What other writings are authoritative for the community?
by Kendra Hotz
addition to scripture, Christians accord a level of authority to
certain creeds, confessions, and theological writings. After
Christianity was legalized under Constantine, a number of theological
differences emerged among Christians. There were
different ways of interpreting the Bible, different understandings
of the person and work of Christ, and divergent views about the
nature of human sinfulness.
adjudicate the most serious disagreements, the church established
the practice of gathering in ecumenical councils. All of the bishops
of the church would meet to discuss and decide matters crucial to
the faith. Seven such ecumenical councils were held before the “Great
Schism.” The first four of these are held in highest esteem
by nearly all Christians.
first ecumenical council was held in 325 at Nicea, where the central
question concerned whether or not Christ was truly divine. Everyone
acknowledged that Jesus is the Son of God, but there was disagreement
about whether the Son and Father were equal in divinity. The council
affirmed that Jesus Christ shares full humanity with us and full
divinity with the Father.
381 the church gathered again for the first council of Constantinople.
A theologian named Apollinaris had proposed that Christ had a human
body, but the mind of God. But the
council affirmed that Jesus shared our full humanity, including
a human mind. The results of these two councils
can be found summarized in the Nicene Creed that many churches still
use today. This creed holds great authority for almost all Christians,
and is understood as a faithful guide in interpreting scripture
concerning the person and work of Christ.
five other ecumenical councils continued the work of these first
two, focusing primarily on questions about the Incarnation and the
Trinity. They also resolved disputes regarding the use of images
in worship and the nature of human sin, affirming that it is appropriate
to make images of Christ and that human nature has been so corrupted
by sin that no one may achieve salvation apart from the grace of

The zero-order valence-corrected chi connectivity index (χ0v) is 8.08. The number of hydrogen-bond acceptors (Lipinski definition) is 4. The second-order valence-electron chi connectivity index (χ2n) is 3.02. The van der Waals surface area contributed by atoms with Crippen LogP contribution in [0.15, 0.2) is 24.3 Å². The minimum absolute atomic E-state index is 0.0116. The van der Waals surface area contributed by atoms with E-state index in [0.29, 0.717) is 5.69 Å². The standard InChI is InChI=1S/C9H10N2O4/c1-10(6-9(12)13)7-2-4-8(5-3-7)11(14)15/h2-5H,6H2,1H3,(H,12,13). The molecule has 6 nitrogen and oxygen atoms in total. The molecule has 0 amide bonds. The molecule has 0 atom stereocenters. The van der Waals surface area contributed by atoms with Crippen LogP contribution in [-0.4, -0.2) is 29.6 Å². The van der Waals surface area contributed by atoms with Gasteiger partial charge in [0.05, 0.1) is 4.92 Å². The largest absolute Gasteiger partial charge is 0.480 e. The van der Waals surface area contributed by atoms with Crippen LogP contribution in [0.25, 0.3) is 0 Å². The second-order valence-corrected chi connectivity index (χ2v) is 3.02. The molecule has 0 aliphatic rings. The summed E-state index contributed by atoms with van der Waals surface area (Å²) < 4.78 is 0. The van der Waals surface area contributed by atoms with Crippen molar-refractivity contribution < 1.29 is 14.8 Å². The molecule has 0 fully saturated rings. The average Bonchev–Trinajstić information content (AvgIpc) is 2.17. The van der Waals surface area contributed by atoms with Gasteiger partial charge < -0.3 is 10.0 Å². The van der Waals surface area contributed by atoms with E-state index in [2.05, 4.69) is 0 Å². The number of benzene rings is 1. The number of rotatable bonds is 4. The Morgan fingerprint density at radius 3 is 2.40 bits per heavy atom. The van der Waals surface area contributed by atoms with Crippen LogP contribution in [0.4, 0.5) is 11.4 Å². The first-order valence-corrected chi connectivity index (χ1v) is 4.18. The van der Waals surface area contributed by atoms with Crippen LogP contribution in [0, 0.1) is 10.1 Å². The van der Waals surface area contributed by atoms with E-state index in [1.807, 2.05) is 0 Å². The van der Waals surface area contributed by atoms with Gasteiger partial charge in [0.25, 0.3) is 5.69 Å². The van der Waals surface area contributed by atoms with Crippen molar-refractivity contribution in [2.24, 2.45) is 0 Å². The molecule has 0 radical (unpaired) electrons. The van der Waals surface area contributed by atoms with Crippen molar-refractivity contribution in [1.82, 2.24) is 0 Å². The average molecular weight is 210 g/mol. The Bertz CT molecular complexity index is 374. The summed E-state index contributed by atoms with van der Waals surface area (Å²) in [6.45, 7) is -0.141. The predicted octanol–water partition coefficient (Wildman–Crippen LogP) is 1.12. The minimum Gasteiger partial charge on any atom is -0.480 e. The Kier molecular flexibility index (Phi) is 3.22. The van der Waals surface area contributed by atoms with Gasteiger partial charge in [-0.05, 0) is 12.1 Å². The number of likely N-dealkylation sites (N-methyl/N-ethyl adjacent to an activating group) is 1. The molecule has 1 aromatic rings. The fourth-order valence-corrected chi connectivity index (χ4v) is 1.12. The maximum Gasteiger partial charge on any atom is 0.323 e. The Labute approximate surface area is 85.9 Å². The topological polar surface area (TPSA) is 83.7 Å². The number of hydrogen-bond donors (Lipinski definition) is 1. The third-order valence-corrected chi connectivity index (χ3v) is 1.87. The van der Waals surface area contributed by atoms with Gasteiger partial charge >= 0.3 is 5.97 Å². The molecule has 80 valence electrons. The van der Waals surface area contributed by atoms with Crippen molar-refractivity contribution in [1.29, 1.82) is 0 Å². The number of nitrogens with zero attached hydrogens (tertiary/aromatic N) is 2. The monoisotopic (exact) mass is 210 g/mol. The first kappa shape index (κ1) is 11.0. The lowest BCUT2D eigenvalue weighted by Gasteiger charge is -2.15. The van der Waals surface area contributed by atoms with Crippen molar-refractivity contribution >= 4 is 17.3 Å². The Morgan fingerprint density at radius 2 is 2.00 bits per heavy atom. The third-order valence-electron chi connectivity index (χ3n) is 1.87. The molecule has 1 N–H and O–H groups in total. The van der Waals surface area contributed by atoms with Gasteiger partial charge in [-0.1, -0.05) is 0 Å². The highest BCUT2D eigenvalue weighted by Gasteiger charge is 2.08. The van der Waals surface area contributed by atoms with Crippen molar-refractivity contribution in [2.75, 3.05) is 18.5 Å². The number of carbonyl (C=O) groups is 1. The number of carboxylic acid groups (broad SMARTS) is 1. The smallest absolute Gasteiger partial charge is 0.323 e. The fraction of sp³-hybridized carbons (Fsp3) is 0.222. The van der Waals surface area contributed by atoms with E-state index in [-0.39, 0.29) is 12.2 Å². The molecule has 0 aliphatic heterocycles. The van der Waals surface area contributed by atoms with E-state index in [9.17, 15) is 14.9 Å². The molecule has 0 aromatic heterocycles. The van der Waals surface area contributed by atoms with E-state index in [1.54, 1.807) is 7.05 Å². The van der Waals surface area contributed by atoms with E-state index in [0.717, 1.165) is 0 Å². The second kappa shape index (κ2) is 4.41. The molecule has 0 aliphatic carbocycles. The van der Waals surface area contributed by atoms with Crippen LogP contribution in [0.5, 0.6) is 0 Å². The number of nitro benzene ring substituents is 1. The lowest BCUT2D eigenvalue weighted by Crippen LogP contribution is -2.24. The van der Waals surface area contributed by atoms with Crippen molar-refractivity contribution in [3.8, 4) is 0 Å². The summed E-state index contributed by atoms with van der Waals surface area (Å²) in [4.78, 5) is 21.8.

addition to the seven ecumenical councils and the creeds they produced,
there are certain tradition-specific confessions that hold authority
for Christians. Confessions are documents that summarize the doctrines
considered essential for a particular faith community; they often
emphasize certain themes that are distinctive to that community.
the Presbyterian descendents of English Calvinism, for instance,
the Westminster Confession holds a place of special authority. It
is understood as secondary in authority to scripture, but as providing
guidance for the proper interpretation of scripture. This confession
begins with an affirmation of the sovereignty of God and includes
an extended treatment of the Ten Commandments. The sovereignty of
God and a positive appraisal of the law are two important themes
confession has also been rendered in the form of two catechisms,
a longer and a shorter one. A catechism is a series of questions
and answers that are designed to be used as an educational tool
for children. Many denominations, including Lutherans and Roman
Catholics, rely on confessions and catechisms to summarize their
traditions and educate their children.
churches produce new confessions, usually in response to some crisis
or event that causes the church to rethink its identity and to reaffirm
its faith. In many cases the need for a confession is prompted by
a threat that, if left unchecked, would undermine the very identity
and integrity of the church. During
the second world war, when the Christian Church of Germany had endorsed
Hitler’s anti-Semitism, a group called “the Confessing
Church,” led by Karl Barth, issued The Barmen Declaration.
This confession renounced the blending of Christian
faith with national identity, insisting that the German church ceased
to be the Christian church insofar as it sanctioned the Nazi regime.
addition to creeds and confessions, the writings of certain theologians
are regarded as bearing authority. Among Eastern Orthodox Christians,
the works of Athanasius, John of Damascus, and Gregory Palamas are
held is especially high esteem. These theologians offered interpretations
of the Incarnation, the Trinity, and the nature of human experiences
of God that provide Eastern Christians with concepts and vocabulary
that have become essential to their self-understanding as Christians.
stands unrivaled in the West in terms of influence. Although many
particular points of his theology may be disputed, his fundamental
understanding of God and humanity provides the framework for most
Western theology. Thomas Aquinas is especially influential for Roman
Catholics. The works of Martin Luther and John Calvin are of special
significance for Lutherans and Presbyterians respectively. And the
sermons, hymns, and other writings of John and Charles Wesley hold
special authority among Methodists. by the community.
©2006 Kendra Hotz
G. Hotz serves as Adjunct Professor of Theology at Memphis
Theological Seminary. She formerly taught at Calvin College. Hotz
is an ordained minister in the Presbyterian Church (USA) and coauthor
(with Matthew T. Mathews) of Shaping
the Christian Life: Worship and the Religious Affections
(2006) and coauthor of Transforming
Care: A Christian Vision of Nursing Practice (2005).
from What Do Our Neighbors Believe?: Questions and Answers on
Judaism, Christianity and Islam by Howard Greenstein, Kendra
Hotz, and John Kaltner are used by permission from Westminster John
Knox Press, Louisville, Kentucky. The book will be available for
purchase in December 2006.